In a regular feature dear reader, I shall be posting some vintage reviews of the very worst DTV dreck it has been my misfortune to see over the past few years. I shall kick off with The Tapes, which sadly isn’t even the worst British found footage horror film I’ve seen.
Directed by Scott Bates and Lee Alliston.
Starring Jason Maza, Arnold Oceng, Natasha Sparkes, Lee Alliston, Mandy Berger
Whitstable, Kent, 2008. Gemma (Sparkes) has enlisted the help of her dim boyfriend Danny (Maza) and his film student friend Nathan (Oceng) to film her Big Brother audition tape. Despite freezing weather and blizzards Gemma puts on her best glittery leggings and stiletto heeled boots, and gets stuck into the task in hand.
Filming is complicated by Gemma’s complete failure to grasp the concept of “blocking”, Danny’s incessant larking about, and Nathan’s increasing frustration with both of them.
Taking refuge from the weather in a local pub they try to continue filming inside but are told to stop by the landlord as, a) they don’t have the correct permissions, and b) “the locals wouldn’t like it”. Shortly after the pub barmaid sneakily tells them the landlord is well known as a “swinger” and hosts parties on his nearby farm.
Sensing an opportunity for a story, and forgetting Gemma’s Big Brother audition, the three set off to investigate and hopefully catch some salacious footage they can make some money out of.
Once at the largely derelict farm, they find a grubby understocked S&M dungeon, some discarded Tarot cards, and a lone candle left burning in a caravan. Undeterred they decide to hang around for some action to develop. Of course, they have stumbled into a rather more sinister situation than the middle aged key party they expect.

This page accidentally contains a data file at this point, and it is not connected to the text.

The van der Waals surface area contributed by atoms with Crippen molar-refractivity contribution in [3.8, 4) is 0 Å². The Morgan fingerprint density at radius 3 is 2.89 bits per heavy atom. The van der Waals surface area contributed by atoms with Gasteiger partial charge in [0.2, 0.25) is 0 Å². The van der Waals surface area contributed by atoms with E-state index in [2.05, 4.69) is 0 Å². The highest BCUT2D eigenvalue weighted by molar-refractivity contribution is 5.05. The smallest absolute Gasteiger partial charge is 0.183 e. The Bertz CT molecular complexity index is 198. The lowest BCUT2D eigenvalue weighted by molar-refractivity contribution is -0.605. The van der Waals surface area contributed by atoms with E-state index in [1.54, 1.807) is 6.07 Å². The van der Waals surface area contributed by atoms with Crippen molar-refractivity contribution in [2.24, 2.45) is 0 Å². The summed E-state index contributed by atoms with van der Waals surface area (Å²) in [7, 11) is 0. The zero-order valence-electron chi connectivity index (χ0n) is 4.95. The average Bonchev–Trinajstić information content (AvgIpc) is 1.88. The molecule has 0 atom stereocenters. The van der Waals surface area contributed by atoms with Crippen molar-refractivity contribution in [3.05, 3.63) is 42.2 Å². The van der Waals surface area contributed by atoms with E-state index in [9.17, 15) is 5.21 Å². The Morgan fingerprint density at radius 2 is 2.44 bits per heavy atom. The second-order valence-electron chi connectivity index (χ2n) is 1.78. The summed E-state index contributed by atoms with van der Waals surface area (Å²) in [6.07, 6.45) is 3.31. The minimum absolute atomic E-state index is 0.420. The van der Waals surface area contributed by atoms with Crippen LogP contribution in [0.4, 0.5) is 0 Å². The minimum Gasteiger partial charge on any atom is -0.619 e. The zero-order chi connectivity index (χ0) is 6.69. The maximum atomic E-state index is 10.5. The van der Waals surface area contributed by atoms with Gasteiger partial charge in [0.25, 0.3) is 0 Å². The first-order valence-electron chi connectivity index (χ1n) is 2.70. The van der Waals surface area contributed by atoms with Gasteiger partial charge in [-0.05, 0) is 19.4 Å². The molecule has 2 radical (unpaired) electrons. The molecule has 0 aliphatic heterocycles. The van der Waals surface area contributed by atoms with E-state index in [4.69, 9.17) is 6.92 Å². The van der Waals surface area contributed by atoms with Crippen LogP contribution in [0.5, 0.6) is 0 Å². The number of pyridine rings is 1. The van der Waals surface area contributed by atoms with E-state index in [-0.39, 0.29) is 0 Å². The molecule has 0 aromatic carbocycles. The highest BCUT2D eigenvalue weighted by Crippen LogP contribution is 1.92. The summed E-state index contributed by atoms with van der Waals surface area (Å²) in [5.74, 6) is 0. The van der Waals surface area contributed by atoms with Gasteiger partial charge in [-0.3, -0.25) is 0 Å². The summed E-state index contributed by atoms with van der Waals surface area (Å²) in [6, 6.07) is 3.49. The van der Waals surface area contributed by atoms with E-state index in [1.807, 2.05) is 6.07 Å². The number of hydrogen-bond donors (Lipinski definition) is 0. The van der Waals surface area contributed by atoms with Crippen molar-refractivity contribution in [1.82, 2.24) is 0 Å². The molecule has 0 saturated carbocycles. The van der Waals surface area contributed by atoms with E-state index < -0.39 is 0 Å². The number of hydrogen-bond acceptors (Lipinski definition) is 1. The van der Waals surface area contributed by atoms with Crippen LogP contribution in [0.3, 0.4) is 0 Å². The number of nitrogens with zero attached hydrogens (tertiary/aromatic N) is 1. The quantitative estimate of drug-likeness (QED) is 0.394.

Did I mention the tarot cards? Might this be what is known in the trade as “foreshadowing” do you think?
Yet another entry into the burgeoning found-footage-kids-being-menaced-in-the-middle-of-nowhere sub-genre, The Tapes is by far the cheapest and most witless I’ve yet seen. Kicking off with the obligatory title cards screaming that the footage you are about to see is real, definitely real, yes really REALLY real. This is accompanied by a scary bass drone that pops up at dramatic moments throughout the film (should a found footage film really have a soundtrack?) The Tapes briefly attempts to present itself as a mock documentary with interviews with a (seriously unconvincing) police detective, and one of the victims’ family (who bursts into tears). However these affectations don’t last, and pretty soon it is business as usual.
As ever there is a horrible sinking feeling as you realise that you will have to spend at least an hour in the company of three bickering morons before anything spooky happens. Remember tearful Heather in The Blair Witch Project? Well Heather would deem these characters too annoying to hang around with.
Shot on HD, but downgraded to look like cheap camcorder footage (so why not shoot on a cheap camcorder then?) The Tapes is a particularly artless and ugly example of the style, and brings absolutely nothing new to the table. There is 60 grinding minutes of boredom, followed by ten minutes of blurry running around and screaming. However things do pick up in a final “chilling” coda which had me howling with derision.